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Tropical Storm Nate poses threat to Gulf Coast states

Wind probabilities from Tropical Storm Nate, which is expected to strengthen to a hurricane before hitting the Gulf Coast.

Wind probabilities from Tropical Storm Nate, which is expected to strengthen to a hurricane before hitting the Gulf Coast.

While Texas, Florida and islands in the Caribbean scramble to recover from hurricanes Harvey, Irma and Maria, another named storm is projected to hit the United States, this time threatening the Louisiana, Mississippi and Alabama coastlines.

Tropical Storm Nate, which is expected to strengthen to a hurricane during the next couple of days, is forecast to reach the eastern coast of the Yucatan peninsula early this evening before moving into the southern Gulf of Mexico tonight and beginning its approach toward the northern Gulf Coast Saturday evening.

The storm is being blamed for at least 20 deaths in Nicaragua, Costa Rica and Honduras on Thursday, according to CNN.

Tropical storm conditions are possible within the watch areas along the northern U.S. Gulf Coast beginning Saturday evening, with hurricane conditions possible in the hurricane watch area Saturday night, according to the National Hurricane Center.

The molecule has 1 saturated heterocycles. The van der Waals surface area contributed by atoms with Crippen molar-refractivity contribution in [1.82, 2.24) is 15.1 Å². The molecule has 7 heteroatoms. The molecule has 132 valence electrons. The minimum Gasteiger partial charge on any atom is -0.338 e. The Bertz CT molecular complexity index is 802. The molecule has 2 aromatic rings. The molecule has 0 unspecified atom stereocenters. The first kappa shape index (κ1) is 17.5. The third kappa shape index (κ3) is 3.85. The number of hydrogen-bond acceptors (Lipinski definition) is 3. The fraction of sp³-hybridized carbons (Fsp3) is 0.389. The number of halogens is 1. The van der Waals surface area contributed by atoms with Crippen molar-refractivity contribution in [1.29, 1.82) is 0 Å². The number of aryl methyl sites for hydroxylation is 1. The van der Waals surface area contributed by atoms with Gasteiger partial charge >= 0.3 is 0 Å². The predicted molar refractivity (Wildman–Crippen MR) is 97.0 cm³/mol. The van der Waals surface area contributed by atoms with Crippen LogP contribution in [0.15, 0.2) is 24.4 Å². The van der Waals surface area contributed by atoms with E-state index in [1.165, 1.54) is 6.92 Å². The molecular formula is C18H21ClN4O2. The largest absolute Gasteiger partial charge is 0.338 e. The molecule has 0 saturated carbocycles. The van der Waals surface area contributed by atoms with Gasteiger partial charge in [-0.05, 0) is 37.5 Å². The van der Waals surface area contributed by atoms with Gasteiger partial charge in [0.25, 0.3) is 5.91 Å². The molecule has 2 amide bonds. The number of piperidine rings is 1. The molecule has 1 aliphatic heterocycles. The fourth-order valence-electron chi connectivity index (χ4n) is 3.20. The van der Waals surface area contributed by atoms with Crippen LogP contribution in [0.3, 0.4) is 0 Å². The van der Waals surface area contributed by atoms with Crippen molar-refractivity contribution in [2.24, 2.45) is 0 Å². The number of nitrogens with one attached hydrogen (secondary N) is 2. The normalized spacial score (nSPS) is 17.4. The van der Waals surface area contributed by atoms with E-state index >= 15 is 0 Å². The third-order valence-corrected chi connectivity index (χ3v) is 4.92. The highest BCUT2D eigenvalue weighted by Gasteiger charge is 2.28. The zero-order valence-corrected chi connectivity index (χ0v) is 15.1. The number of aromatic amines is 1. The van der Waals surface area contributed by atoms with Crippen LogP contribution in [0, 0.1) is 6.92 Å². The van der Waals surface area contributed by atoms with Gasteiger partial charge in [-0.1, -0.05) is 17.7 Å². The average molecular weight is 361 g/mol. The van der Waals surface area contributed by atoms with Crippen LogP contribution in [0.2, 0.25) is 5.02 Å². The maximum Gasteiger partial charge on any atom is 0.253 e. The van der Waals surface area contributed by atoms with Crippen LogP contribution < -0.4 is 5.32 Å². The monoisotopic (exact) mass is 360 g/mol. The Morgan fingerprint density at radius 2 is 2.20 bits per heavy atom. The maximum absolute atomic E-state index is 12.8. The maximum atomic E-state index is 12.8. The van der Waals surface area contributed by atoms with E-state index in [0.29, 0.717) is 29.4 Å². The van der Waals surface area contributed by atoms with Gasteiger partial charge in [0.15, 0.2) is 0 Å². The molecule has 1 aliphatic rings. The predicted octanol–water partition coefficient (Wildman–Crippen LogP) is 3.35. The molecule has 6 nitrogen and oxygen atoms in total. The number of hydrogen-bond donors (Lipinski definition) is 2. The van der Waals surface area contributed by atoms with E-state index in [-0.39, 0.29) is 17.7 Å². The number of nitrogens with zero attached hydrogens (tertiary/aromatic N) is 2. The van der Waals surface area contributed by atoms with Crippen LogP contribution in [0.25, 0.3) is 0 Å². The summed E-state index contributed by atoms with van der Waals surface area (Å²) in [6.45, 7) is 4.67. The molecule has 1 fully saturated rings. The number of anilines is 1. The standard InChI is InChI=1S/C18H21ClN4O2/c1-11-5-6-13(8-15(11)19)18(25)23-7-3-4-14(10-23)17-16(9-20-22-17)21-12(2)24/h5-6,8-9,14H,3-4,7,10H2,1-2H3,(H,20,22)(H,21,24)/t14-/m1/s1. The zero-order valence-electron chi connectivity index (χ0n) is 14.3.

Between 3 to 6 inches of rain are predicted for the region, with a maximum of a foot anticipated.

BoatUS issued a spaghetti model of the forecast paths of Tropical Storm Nate.

BoatUS issued a spaghetti model of the forecast paths of Tropical Storm Nate.

Louisiana officials declared a state of emergency and ordered some people to evacuate coastal areas and barrier islands ahead of the storm’s expected landfall early Sunday, and evacuations began at some offshore oil platforms in the Gulf, according to the Sun-Sentinel.

New Orleans Mayor Mitch Landrieu declared a state of emergency in the city in advance of the storm, according to The Times-Picayune, anticipated to be the third hurricane to hit the United States in less than three months.

Hurricane Harvey made landfall in Texas as a Category 4 storm Aug. 25, and Hurricane Irma struck the Florida Keys as a Category 4 storm Sept. 10 — the first time on record that two Category 4 hurricanes hit the United States in the same year.

In Florida the western Panhandle was facing a potential threat, as it sat just outside the eastern edge of Nate’s three-day forecast cone but inside the edge of the five-day cone.

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